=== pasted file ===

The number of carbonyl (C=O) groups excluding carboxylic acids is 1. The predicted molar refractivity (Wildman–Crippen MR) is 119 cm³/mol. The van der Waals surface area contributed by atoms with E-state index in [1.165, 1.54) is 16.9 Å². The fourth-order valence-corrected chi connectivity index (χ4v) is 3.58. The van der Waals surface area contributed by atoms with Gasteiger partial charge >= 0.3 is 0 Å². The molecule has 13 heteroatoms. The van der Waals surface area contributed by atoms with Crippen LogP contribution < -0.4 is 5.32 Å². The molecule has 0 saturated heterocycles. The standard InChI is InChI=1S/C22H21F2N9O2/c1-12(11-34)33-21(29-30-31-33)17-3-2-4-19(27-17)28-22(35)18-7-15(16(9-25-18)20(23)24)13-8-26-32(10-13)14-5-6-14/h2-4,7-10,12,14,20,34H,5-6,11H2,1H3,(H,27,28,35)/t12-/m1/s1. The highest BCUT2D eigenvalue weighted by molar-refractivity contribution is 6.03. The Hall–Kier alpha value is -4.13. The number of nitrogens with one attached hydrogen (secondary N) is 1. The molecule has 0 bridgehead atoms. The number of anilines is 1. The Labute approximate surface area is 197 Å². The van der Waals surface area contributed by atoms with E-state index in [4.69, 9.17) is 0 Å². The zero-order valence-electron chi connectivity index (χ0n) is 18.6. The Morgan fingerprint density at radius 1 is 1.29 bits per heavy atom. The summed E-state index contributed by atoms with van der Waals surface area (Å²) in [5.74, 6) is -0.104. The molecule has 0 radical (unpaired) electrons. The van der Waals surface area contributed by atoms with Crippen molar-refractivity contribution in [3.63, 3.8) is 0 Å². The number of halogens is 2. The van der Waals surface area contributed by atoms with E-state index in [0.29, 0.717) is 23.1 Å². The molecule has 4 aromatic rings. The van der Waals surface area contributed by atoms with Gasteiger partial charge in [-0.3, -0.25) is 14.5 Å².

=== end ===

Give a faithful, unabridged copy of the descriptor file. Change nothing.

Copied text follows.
The number of carbonyl (C=O) groups excluding carboxylic acids is 1. The predicted molar refractivity (Wildman–Crippen MR) is 119 cm³/mol. The van der Waals surface area contributed by atoms with E-state index in [1.165, 1.54) is 16.9 Å². The fourth-order valence-corrected chi connectivity index (χ4v) is 3.58. The van der Waals surface area contributed by atoms with Gasteiger partial charge >= 0.3 is 0 Å². The molecule has 13 heteroatoms. The van der Waals surface area contributed by atoms with Crippen LogP contribution < -0.4 is 5.32 Å². The molecule has 0 saturated heterocycles. The standard InChI is InChI=1S/C22H21F2N9O2/c1-12(11-34)33-21(29-30-31-33)17-3-2-4-19(27-17)28-22(35)18-7-15(16(9-25-18)20(23)24)13-8-26-32(10-13)14-5-6-14/h2-4,7-10,12,14,20,34H,5-6,11H2,1H3,(H,27,28,35)/t12-/m1/s1. The highest BCUT2D eigenvalue weighted by molar-refractivity contribution is 6.03. The Hall–Kier alpha value is -4.13. The number of nitrogens with one attached hydrogen (secondary N) is 1. The molecule has 0 bridgehead atoms. The number of anilines is 1. The Labute approximate surface area is 197 Å². The van der Waals surface area contributed by atoms with E-state index in [4.69, 9.17) is 0 Å². The zero-order valence-electron chi connectivity index (χ0n) is 18.6. The Morgan fingerprint density at radius 1 is 1.29 bits per heavy atom. The summed E-state index contributed by atoms with van der Waals surface area (Å²) in [5.74, 6) is -0.104. The molecule has 0 radical (unpaired) electrons. The van der Waals surface area contributed by atoms with Crippen molar-refractivity contribution in [3.63, 3.8) is 0 Å². The number of halogens is 2. The van der Waals surface area contributed by atoms with E-state index in [0.29, 0.717) is 23.1 Å². The molecule has 4 aromatic rings. The van der Waals surface area contributed by atoms with Gasteiger partial charge in [-0.3, -0.25) is 14.5 Å².